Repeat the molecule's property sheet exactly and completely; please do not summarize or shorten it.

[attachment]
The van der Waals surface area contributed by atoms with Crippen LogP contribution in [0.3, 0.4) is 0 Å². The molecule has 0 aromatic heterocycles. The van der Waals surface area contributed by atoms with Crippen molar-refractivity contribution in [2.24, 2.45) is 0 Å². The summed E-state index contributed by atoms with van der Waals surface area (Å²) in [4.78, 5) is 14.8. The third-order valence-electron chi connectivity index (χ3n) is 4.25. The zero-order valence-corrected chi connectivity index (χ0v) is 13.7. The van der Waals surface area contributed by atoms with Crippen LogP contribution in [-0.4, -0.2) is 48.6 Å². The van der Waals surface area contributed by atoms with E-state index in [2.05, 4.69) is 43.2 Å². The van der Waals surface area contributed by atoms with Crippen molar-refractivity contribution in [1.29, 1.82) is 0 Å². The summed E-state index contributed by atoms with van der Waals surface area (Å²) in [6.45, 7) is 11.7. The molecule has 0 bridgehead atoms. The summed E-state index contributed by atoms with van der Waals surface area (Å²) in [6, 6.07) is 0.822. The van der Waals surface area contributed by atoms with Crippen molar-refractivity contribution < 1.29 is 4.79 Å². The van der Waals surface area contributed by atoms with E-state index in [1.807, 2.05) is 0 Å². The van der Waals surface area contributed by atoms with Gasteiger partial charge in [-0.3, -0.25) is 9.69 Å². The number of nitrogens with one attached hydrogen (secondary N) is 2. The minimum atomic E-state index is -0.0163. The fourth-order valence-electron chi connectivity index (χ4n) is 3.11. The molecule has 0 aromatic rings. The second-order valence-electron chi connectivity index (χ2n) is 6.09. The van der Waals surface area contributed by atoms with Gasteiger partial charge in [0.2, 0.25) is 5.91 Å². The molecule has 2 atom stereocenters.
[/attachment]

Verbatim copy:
The van der Waals surface area contributed by atoms with Crippen LogP contribution in [0.3, 0.4) is 0 Å². The molecule has 0 aromatic heterocycles. The van der Waals surface area contributed by atoms with Crippen molar-refractivity contribution in [2.24, 2.45) is 0 Å². The summed E-state index contributed by atoms with van der Waals surface area (Å²) in [4.78, 5) is 14.8. The third-order valence-electron chi connectivity index (χ3n) is 4.25. The zero-order valence-corrected chi connectivity index (χ0v) is 13.7. The van der Waals surface area contributed by atoms with Crippen LogP contribution in [-0.4, -0.2) is 48.6 Å². The van der Waals surface area contributed by atoms with E-state index in [2.05, 4.69) is 43.2 Å². The van der Waals surface area contributed by atoms with Crippen molar-refractivity contribution in [1.29, 1.82) is 0 Å². The summed E-state index contributed by atoms with van der Waals surface area (Å²) in [6.45, 7) is 11.7. The molecule has 0 bridgehead atoms. The summed E-state index contributed by atoms with van der Waals surface area (Å²) in [6, 6.07) is 0.822. The van der Waals surface area contributed by atoms with Crippen molar-refractivity contribution < 1.29 is 4.79 Å². The van der Waals surface area contributed by atoms with E-state index in [1.807, 2.05) is 0 Å². The van der Waals surface area contributed by atoms with Gasteiger partial charge in [-0.3, -0.25) is 9.69 Å². The number of nitrogens with one attached hydrogen (secondary N) is 2. The minimum atomic E-state index is -0.0163. The fourth-order valence-electron chi connectivity index (χ4n) is 3.11. The molecule has 0 aromatic rings. The second-order valence-electron chi connectivity index (χ2n) is 6.09. The van der Waals surface area contributed by atoms with Gasteiger partial charge in [0.2, 0.25) is 5.91 Å². The molecule has 2 atom stereocenters.